“How about this—if you can stand, you can live,” the heavier man said and waited for the translation to Akkadian before he slid the edge of his blade across Paaten’s leg.

The cut felt as if a thousand bees had stung him at once. Pain left his head only to envelop his leg. His jaw clenched tight to keep any pain from manifesting into perceived weakness. 

The mercenary repeated himself in Akkadian. “If you can stand, you can live.”

Paaten’s eyes slid to him. His breathing intensified as his wound pulled open due to his seated position. 

The mercenary chuckled in the Hittite language to his comrade, “I bet he can’t now that you have wounded him.”

Paaten’s pride got the best of him, and in a quick instance of failed judgment, he forgot about life as a slave. He only knew he would not die kneeling like a disabled horse.

He rose to his knees, and with a hard grimace, lifted up to the foot of his good leg. By taking the brunt of his weight on that foot, he stood without a wobble. He rolled his shoulders back and lifted his chin. “If you kill me, I will die standing.”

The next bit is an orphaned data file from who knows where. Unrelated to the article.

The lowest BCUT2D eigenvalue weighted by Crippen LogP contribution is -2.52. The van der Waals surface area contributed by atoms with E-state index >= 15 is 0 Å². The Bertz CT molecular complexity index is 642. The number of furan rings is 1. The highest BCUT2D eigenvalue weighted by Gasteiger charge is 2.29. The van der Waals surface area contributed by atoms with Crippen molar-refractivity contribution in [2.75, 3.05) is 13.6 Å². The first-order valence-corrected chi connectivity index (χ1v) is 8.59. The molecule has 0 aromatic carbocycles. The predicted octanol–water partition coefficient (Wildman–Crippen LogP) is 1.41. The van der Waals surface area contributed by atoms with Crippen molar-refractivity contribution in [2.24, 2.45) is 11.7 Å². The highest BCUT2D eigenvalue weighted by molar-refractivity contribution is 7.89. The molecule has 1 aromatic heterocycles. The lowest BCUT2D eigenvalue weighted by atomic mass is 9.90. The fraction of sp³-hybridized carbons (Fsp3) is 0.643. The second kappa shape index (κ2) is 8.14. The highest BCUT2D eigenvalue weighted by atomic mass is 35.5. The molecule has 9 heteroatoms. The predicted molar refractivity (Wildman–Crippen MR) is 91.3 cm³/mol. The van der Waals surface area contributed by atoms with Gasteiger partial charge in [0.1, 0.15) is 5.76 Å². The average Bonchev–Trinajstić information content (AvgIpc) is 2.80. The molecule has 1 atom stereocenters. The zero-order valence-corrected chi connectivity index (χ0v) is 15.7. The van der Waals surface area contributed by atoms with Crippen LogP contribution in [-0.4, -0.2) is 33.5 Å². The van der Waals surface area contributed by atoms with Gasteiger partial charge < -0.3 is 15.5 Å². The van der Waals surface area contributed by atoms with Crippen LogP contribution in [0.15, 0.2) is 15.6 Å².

The mercenary laughed and translated, and the man standing next to him punched him in the stomach. Paaten bent over slightly from the attack, but his strong core anticipated it out of sheer reflex, absorbing the seemingly weak punch. 

The mercenary shook his head at his comrade. “This man is an Egyptian, and a ranked Egyptian, fool. Now step back, lest he take your sword from you and strike you down.”

Paaten narrowed his eyes at the one who punched him as he followed his mercenary friend’s suggestion and took a small step back. 

The mercenary picked up a spear and tossed it in his hand. He spoke in Akkadian. “Well, warrior, you have a strong heart. It will be such a waste and a shame that you die today.” He angled the spear over his shoulder as Paaten readied his mind for death and potentially no afterlife. He prayed, but kept his eyes open to meet the end of this life head-on: God of war, Anhur, Slayer of Enemies, Lord of the Lance, provide protection over me and my ka and ba as I serve our great Egypt in the Mitanni lands. May you help me find the afterlife so I do not roam in eternal restlessness. 

He cocked his arm to jab the spear into Paaten’s chest, but the hairy one who had punched him yelled, “Wait!”